Sports

USC Fired Coach Clay Helton After Their Ugly Loss To Stanford On Saturday

There were a few surprising results across the college football landscape on Saturday, from Oregon beating Ohio State in Columbus to USC getting dusted by a Stanford team that couldn’t score against Kansas State one week prior.

That latter result only further increased the chatter around the job status for head coach Clay Helton, who it feels like has been on the hot seat for the entirety of his seven year tenure with the Trojans, but every time it feels like he’s been headed for the exit, he and his team have rallied to a performance that has kept him around. This season, though, there was clearly far more urgency for the Trojans to turn things around and put together a strong season start to finish, which is why the 42-28 loss set off alarm bells in Los Angeles.

This time, Helton won’t have a chance to rebound late in the season and coach his way back into keeping his job, as USC announced on Monday that he had been fired and Donte Williams will be elevated to interim head coach.

Helton joined the Trojans in 2010 under Lane Kiffin and ultimately took over the USC program after Steve Sarkisian left in 2015, becoming the full-time coach in 2016, amassing a 46-24 record across six-plus seasons (plus a bowl win in 2013 as the interim head coach after Ed Orgeron resigned). The high point was their run from 2016-17 when they went 21-6 with a Rose Bowl win.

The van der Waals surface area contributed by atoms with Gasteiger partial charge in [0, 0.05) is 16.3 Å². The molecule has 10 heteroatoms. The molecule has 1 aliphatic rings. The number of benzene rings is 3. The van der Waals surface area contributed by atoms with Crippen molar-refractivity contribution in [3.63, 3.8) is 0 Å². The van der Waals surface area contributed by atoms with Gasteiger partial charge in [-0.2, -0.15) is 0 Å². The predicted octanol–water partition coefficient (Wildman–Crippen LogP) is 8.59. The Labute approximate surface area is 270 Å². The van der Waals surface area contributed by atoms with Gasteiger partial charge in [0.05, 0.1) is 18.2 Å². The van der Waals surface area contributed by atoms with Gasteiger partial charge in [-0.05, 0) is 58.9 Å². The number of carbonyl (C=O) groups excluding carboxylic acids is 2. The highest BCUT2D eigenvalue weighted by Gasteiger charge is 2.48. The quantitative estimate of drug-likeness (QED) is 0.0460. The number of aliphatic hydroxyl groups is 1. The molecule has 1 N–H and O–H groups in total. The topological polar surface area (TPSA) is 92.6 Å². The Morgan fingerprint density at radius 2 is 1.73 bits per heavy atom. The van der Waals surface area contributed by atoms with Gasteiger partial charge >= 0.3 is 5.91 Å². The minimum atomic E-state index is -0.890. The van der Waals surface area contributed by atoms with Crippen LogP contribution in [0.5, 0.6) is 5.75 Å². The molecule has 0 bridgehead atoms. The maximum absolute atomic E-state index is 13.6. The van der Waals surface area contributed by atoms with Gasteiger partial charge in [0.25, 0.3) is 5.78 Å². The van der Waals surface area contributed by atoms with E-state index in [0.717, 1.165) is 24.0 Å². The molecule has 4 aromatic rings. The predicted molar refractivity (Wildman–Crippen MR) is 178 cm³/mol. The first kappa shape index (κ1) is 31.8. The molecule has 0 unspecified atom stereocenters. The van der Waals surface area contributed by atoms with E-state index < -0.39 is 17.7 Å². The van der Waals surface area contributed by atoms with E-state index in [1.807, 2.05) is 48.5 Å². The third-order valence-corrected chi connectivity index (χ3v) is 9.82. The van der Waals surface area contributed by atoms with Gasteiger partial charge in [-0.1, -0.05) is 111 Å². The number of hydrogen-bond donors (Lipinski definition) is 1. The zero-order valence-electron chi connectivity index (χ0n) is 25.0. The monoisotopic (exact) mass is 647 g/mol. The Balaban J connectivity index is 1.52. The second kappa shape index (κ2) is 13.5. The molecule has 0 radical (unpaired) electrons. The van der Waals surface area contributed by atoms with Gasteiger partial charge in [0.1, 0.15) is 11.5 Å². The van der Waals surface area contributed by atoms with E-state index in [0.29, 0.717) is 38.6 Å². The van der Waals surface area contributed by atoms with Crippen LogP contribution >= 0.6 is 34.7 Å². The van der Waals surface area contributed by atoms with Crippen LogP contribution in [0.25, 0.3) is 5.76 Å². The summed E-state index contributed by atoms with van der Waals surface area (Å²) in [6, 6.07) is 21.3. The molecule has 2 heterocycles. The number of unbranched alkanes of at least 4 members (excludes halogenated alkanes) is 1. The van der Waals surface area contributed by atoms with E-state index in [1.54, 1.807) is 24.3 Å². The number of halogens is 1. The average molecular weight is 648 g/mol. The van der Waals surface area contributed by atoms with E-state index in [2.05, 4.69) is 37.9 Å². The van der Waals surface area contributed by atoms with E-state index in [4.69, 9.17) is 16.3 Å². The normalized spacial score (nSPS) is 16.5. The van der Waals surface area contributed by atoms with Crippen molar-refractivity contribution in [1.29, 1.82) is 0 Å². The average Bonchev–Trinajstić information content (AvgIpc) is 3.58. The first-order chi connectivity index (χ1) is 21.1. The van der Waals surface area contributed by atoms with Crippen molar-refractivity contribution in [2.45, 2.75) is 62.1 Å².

Last year they went 5-1 in the shortened season leading to high expectations for this season and after scuffling out of the gates to a rather pedestrian 30-7 win over San Jose State and then getting dominated by Stanford, the program has decided to move on from Helton. As is always the case when the USC job opens, it will be fascinating to see the candidate pool they can put together as it is one of the premier jobs in college football but does not have quite the same support as other elite programs. They have yet to find anyone who can get the Trojans back to where they were in the Pete Carroll era, but to start they need to figure out how to consistently be at the top of the Pac-12 again.

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